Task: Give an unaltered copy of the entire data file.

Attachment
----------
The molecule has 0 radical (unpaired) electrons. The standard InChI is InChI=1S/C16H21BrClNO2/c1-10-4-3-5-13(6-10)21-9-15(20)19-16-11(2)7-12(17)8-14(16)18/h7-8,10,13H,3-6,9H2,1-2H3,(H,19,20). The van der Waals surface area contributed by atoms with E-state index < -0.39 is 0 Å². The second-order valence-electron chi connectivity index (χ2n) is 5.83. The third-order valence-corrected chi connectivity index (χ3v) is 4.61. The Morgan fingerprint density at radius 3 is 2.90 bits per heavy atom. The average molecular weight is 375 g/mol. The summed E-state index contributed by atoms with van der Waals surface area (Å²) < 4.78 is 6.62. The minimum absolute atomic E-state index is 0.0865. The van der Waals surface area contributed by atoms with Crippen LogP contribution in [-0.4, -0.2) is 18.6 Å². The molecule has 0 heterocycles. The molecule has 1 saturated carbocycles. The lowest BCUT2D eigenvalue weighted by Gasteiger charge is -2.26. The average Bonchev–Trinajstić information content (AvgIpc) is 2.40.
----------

The molecule has 0 radical (unpaired) electrons. The standard InChI is InChI=1S/C16H21BrClNO2/c1-10-4-3-5-13(6-10)21-9-15(20)19-16-11(2)7-12(17)8-14(16)18/h7-8,10,13H,3-6,9H2,1-2H3,(H,19,20). The van der Waals surface area contributed by atoms with E-state index < -0.39 is 0 Å². The second-order valence-electron chi connectivity index (χ2n) is 5.83. The third-order valence-corrected chi connectivity index (χ3v) is 4.61. The Morgan fingerprint density at radius 3 is 2.90 bits per heavy atom. The average molecular weight is 375 g/mol. The summed E-state index contributed by atoms with van der Waals surface area (Å²) < 4.78 is 6.62. The minimum absolute atomic E-state index is 0.0865. The van der Waals surface area contributed by atoms with Crippen LogP contribution in [-0.4, -0.2) is 18.6 Å². The molecule has 0 heterocycles. The molecule has 1 saturated carbocycles. The lowest BCUT2D eigenvalue weighted by Gasteiger charge is -2.26. The average Bonchev–Trinajstić information content (AvgIpc) is 2.40.